Factory farming is bad enough all by itself. Animals lead short, brutal lives in hideously overcrowded and filthy conditions. It's all about the money. People want meat, preferably cheap. Farmers make more money the more animals they can rush to slaughter.
One of the ways they can do this is to routinely feed antibiotics to factory farmed animals, in an attempt to keep them "healthy" till slaughter. For many, many years, this practice has been criticized because of its eventual effect on humans (no not the animals -- of course).
Reproduced below, a New York Times editorial published on June 2 discusses this problem. Instead of ending the feeding of antibiotics to factory-farmed animals, the temptation is to say, "Stop factory farming!" But the far better thing to say is, "Stop eating meat!"
THE HIGH COST OF CHEAP MEAT
The point of factory farming is cheap meat, made possible by confining large numbers of animals in small spaces. Perhaps the greatest hidden cost is its potential effect on human health.
Small doses of antibiotics — too small to kill bacteria — are fed to factory farm animals as part of their regular diet to promote growth and offset the risks of overcrowding. What factory farms are really raising is antibiotic-resistant bacteria, which means that several classes of antibiotics no longer work the way they should in humans. We pay for cheap meat by sacrificing some of the most important drugs ever developed.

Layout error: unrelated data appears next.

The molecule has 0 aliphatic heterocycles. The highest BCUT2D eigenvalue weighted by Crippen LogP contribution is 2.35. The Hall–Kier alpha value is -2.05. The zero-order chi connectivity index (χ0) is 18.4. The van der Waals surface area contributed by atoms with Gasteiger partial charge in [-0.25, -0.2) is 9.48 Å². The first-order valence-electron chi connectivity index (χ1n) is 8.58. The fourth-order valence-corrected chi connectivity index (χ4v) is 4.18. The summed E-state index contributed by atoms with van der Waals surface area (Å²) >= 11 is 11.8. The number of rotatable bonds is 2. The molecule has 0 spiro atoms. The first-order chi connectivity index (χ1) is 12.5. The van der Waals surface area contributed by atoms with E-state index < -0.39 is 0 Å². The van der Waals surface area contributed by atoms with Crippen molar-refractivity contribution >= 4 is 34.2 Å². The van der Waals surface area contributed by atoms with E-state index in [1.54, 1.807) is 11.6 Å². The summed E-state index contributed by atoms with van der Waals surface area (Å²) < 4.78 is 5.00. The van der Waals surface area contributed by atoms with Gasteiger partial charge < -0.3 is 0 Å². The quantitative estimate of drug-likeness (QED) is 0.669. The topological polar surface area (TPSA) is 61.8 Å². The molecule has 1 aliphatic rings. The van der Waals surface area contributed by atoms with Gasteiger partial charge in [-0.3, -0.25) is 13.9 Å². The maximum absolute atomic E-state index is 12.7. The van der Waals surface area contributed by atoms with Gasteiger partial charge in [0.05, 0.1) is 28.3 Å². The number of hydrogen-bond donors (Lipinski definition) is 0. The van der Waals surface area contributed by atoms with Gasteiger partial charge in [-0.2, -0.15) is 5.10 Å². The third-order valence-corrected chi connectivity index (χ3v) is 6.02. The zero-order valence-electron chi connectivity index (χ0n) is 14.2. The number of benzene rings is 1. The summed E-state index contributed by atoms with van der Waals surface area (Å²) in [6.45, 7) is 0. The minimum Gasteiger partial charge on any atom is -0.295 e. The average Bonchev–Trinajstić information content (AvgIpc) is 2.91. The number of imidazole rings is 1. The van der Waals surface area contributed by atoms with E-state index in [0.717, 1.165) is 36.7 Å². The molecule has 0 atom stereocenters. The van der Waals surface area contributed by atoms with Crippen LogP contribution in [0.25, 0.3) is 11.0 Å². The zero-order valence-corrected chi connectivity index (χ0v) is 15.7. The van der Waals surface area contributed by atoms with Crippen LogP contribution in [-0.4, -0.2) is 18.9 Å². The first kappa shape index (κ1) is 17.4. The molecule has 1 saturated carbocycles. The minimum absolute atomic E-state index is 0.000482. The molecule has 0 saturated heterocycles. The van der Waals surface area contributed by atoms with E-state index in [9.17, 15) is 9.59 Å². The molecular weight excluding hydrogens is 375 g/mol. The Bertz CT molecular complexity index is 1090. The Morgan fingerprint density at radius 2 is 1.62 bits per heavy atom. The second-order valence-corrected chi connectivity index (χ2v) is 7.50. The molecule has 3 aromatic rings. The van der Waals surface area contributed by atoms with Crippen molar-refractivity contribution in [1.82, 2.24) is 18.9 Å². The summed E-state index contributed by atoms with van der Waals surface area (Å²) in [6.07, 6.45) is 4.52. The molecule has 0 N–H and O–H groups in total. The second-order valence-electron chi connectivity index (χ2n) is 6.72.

Last week, the Natural Resources Defense Council, joined by other advocacy groups, sued the Food and Drug Administration to compel it to end the nontherapeutic use of penicillin and tetracycline in farm animals. Veterinarians would still be able to treat sick animals with these drugs but could not routinely add the drugs to their diets.
For years, the F.D.A. has had the scientific studies and the authority to ban these drugs. But it has always bowed to pressure from the pharmaceutical and farm lobbies, despite the well-founded objections of groups like the American Medical Association and the World Health Organization, which support an antibiotic ban.
It is time for the F.D.A. to stop corporate factory farms from squandering valuable drugs just to promote growth among animals confined in conditions that inherently create the risk of disease. According to recent estimates, 70 percent of the antibiotics sold in this country end up in farm animals. The F.D.A. can change that by honoring its own scientific conclusions and its statutory obligation to end its approval of unsafe drug uses.